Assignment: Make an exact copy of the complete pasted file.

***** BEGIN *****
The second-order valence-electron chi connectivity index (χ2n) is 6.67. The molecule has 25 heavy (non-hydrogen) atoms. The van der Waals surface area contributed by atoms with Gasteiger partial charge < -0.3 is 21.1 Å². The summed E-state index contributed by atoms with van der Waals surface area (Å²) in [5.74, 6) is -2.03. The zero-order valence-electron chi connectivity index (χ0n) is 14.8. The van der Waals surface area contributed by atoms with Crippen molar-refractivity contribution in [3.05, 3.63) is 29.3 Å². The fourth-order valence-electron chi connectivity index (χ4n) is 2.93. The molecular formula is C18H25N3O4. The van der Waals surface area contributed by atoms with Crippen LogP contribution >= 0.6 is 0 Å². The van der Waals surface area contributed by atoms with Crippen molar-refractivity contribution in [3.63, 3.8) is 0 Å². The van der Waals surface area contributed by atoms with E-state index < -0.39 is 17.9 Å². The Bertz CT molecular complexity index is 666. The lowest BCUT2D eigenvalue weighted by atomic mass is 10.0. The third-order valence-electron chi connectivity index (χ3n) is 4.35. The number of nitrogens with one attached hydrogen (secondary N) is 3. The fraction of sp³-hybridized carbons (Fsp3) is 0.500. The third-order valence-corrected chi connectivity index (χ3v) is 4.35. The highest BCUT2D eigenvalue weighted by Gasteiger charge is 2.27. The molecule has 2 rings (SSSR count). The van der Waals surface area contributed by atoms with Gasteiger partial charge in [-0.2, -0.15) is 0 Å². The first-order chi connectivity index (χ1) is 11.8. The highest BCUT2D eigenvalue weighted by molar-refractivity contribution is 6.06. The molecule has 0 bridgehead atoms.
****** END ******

The second-order valence-electron chi connectivity index (χ2n) is 6.67. The molecule has 25 heavy (non-hydrogen) atoms. The van der Waals surface area contributed by atoms with Gasteiger partial charge < -0.3 is 21.1 Å². The summed E-state index contributed by atoms with van der Waals surface area (Å²) in [5.74, 6) is -2.03. The zero-order valence-electron chi connectivity index (χ0n) is 14.8. The van der Waals surface area contributed by atoms with Crippen molar-refractivity contribution in [3.05, 3.63) is 29.3 Å². The fourth-order valence-electron chi connectivity index (χ4n) is 2.93. The molecular formula is C18H25N3O4. The van der Waals surface area contributed by atoms with Crippen LogP contribution >= 0.6 is 0 Å². The van der Waals surface area contributed by atoms with Crippen molar-refractivity contribution in [3.63, 3.8) is 0 Å². The van der Waals surface area contributed by atoms with E-state index < -0.39 is 17.9 Å². The Bertz CT molecular complexity index is 666. The lowest BCUT2D eigenvalue weighted by atomic mass is 10.0. The third-order valence-electron chi connectivity index (χ3n) is 4.35. The number of nitrogens with one attached hydrogen (secondary N) is 3. The fraction of sp³-hybridized carbons (Fsp3) is 0.500. The third-order valence-corrected chi connectivity index (χ3v) is 4.35. The highest BCUT2D eigenvalue weighted by Gasteiger charge is 2.27. The molecule has 2 rings (SSSR count). The van der Waals surface area contributed by atoms with Gasteiger partial charge in [-0.2, -0.15) is 0 Å². The first-order chi connectivity index (χ1) is 11.8. The highest BCUT2D eigenvalue weighted by molar-refractivity contribution is 6.06. The molecule has 0 bridgehead atoms.